Despite the territory’s housing crisis, many balk at the idea of renting a pod for $644 a month. “I’d rather live with my family,” says Wong.
As for proper apartments, the 128-sq-ft units are far from an outlier in the market. A slew of new residential projects unveiled in the second half of 2016, all with significant numbers of minuscule studios on offer, best exemplify how developers are cashing in on limited space. Several developers made local headlines when their projects were revealed to contain studios ranging from 128 sq. ft. to 166 sq. ft. In the words of local Chinese-language media outlets, these are “smaller than a single-person prison cell” or “just larger than a Honda Jazz car.”
Residential units of this size are not unheard of in Hong Kong, but previous iterations have mostly been created by dividing large apartments in older buildings. According to the most recent official numbers, nearly 200,000 people in Hong Kong (including those only living in the city temporarily) live in so-called subdivided units — a lamentable figure for one of the world’s financial capitals. A majority of residents in these cramped homes, often poorly illuminated and ventilated, are of lower socioeconomic statuses. Such subdivisions are usually unofficial — creating fire and other hazards for residents along the way — but they so ubiquitous that the territory’s Buildings Department feels the need to address it with a whole dedicated section of its website, and they have become the target of local satirists.
What’s new about the matchbox developments of 2016, though, is the fact that they are new housing projects built from scratch. Buying any one of these pint-sized apartments would cost on average by almost $400,000 — about 17 times a Hongkongers median annual wage.
And yet, according to Yiu, they are still an understandable buy.
“The existence of minuscule residential units can be rationalized both in economic and policy terms.” He explains that the government’s measures of additional stamp duties for repeat buyers and foreigners, first implemented in 2012 and 2013 to cool the property market, inadvertently drove investors’ demand to smaller flats as a way of minimizing their tax burden.
For its part, the Hong Kong government moved early November to raise the stamp duty rate for property transactions to 15%, regardless of the size or price of the property changing hands. (First-time buyers who are permanent residents of the city are exempt from this, as well as previous additional stamp duties.) Activity in the local property market slowed somewhat in the immediate aftermath, according to the South China Morning Post — but whether these measures would allow more people to buy affordable homes in the long term remains to be seen.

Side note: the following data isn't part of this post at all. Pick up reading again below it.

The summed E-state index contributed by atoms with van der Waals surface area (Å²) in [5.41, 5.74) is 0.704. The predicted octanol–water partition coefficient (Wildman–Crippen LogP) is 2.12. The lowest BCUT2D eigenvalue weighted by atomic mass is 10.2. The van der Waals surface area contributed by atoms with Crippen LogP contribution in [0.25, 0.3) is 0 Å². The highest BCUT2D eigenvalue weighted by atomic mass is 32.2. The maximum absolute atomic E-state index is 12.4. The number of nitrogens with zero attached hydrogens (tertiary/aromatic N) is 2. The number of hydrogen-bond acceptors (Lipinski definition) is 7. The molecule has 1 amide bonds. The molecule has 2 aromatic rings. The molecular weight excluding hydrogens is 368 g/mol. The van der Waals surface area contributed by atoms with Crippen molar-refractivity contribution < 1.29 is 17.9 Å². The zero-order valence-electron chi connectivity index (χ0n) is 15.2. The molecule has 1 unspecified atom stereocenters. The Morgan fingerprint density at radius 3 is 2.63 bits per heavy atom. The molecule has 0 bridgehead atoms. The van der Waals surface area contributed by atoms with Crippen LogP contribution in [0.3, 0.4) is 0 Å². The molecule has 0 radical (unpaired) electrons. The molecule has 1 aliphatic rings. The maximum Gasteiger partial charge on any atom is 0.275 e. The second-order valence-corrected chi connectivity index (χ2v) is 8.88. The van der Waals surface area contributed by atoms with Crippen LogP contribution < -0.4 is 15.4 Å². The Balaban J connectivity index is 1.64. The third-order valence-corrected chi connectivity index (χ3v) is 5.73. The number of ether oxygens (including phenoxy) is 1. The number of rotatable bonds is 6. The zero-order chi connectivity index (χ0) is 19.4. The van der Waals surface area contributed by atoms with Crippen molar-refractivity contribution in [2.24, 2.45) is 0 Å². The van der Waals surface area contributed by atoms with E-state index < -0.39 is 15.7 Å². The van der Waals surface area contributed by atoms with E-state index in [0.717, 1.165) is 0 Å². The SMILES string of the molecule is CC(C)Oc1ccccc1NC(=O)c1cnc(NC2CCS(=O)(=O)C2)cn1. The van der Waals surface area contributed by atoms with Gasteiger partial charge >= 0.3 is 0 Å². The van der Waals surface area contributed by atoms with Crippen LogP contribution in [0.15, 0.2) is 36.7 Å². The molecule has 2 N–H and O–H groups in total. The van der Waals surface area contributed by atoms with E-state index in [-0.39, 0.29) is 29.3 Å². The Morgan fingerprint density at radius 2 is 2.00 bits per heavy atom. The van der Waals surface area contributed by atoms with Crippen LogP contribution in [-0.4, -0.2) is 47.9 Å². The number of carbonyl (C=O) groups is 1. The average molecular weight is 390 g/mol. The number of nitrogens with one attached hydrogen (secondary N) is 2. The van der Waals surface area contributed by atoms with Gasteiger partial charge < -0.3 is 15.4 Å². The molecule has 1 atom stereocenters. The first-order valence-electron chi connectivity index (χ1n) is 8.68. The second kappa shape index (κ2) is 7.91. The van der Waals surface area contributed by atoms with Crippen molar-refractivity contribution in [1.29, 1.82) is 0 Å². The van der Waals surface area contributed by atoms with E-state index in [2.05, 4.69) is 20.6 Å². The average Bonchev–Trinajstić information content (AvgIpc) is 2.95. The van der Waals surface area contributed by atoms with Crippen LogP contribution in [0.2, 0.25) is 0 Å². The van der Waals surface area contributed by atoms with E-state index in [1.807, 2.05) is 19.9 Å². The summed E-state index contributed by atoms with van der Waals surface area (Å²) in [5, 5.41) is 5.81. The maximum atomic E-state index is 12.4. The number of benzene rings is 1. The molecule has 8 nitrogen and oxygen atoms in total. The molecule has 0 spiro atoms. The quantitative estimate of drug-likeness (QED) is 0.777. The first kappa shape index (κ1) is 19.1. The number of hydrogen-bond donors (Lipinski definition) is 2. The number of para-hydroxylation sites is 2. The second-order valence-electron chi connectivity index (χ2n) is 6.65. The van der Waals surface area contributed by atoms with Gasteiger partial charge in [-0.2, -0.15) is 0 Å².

Authorities in the territory repeatedly maintain that much has been done to both increase the quantity of housing supply and damp down property prices, mainly by seeking additional land for public housing and ramping up sales of subsidized housing. But the average price level of private housing in Hong Kong rose by a staggering 47.4% from the time Leung Chun-ying, the current chief executive (as the city’s top official is called) assumed office in July 2012 to October 2016.
But Yiu tells TIME that, instead of finding extra land on which to build houses — something “which doesn’t help solve the problem of housing and home prices” in Hong Kong — he thinks that investors and speculators should be separated from prospective buyers only looking for a place to call home, in part by bringing home-building models like housing cooperatives to the city.
“If a family chooses not to flip houses, it should be able to opt for its right to housing while foregoing any potential income from treating housing as a form of investment,” he tells TIME.
For now, that isn’t much help to the city’s young, who see no way out of their dilemma. Says Gian Lau, 23: “If I look at, say, five or 10 years down the line, I still see myself rather far away from buying my own property.”